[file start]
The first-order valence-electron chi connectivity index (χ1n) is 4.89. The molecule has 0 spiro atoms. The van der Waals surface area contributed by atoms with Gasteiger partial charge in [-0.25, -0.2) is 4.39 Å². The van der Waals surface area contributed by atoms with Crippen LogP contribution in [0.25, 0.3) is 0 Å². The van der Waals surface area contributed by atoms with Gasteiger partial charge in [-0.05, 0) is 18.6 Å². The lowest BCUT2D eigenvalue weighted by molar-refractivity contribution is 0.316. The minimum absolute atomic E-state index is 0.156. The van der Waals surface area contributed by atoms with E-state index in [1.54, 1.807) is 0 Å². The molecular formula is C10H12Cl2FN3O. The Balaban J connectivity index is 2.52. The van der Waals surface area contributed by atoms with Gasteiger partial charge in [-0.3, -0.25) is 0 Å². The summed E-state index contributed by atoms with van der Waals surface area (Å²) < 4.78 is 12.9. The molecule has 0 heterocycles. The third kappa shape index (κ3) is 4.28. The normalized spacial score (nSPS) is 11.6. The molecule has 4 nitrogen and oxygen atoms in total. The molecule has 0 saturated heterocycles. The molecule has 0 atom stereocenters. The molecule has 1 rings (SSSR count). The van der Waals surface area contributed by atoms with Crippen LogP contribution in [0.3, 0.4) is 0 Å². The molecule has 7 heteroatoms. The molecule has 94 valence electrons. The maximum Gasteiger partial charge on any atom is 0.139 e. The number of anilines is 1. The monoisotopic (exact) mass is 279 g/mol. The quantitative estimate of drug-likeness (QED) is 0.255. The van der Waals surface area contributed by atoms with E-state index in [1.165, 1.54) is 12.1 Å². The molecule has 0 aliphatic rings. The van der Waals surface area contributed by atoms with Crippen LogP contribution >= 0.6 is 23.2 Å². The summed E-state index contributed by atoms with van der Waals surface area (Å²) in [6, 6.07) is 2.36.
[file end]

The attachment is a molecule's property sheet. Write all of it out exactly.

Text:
The first-order valence-electron chi connectivity index (χ1n) is 4.89. The molecule has 0 spiro atoms. The van der Waals surface area contributed by atoms with Gasteiger partial charge in [-0.25, -0.2) is 4.39 Å². The van der Waals surface area contributed by atoms with Crippen LogP contribution in [0.25, 0.3) is 0 Å². The van der Waals surface area contributed by atoms with Gasteiger partial charge in [-0.05, 0) is 18.6 Å². The lowest BCUT2D eigenvalue weighted by molar-refractivity contribution is 0.316. The minimum absolute atomic E-state index is 0.156. The van der Waals surface area contributed by atoms with E-state index in [1.54, 1.807) is 0 Å². The molecular formula is C10H12Cl2FN3O. The Balaban J connectivity index is 2.52. The van der Waals surface area contributed by atoms with Gasteiger partial charge in [-0.3, -0.25) is 0 Å². The summed E-state index contributed by atoms with van der Waals surface area (Å²) < 4.78 is 12.9. The molecule has 0 heterocycles. The third kappa shape index (κ3) is 4.28. The normalized spacial score (nSPS) is 11.6. The molecule has 4 nitrogen and oxygen atoms in total. The molecule has 0 saturated heterocycles. The molecule has 0 atom stereocenters. The molecule has 1 rings (SSSR count). The van der Waals surface area contributed by atoms with Crippen LogP contribution in [0.3, 0.4) is 0 Å². The molecule has 7 heteroatoms. The molecule has 94 valence electrons. The maximum Gasteiger partial charge on any atom is 0.139 e. The number of anilines is 1. The monoisotopic (exact) mass is 279 g/mol. The quantitative estimate of drug-likeness (QED) is 0.255. The van der Waals surface area contributed by atoms with E-state index in [1.165, 1.54) is 12.1 Å². The molecule has 0 aliphatic rings. The van der Waals surface area contributed by atoms with Crippen LogP contribution >= 0.6 is 23.2 Å². The summed E-state index contributed by atoms with van der Waals surface area (Å²) in [6, 6.07) is 2.36.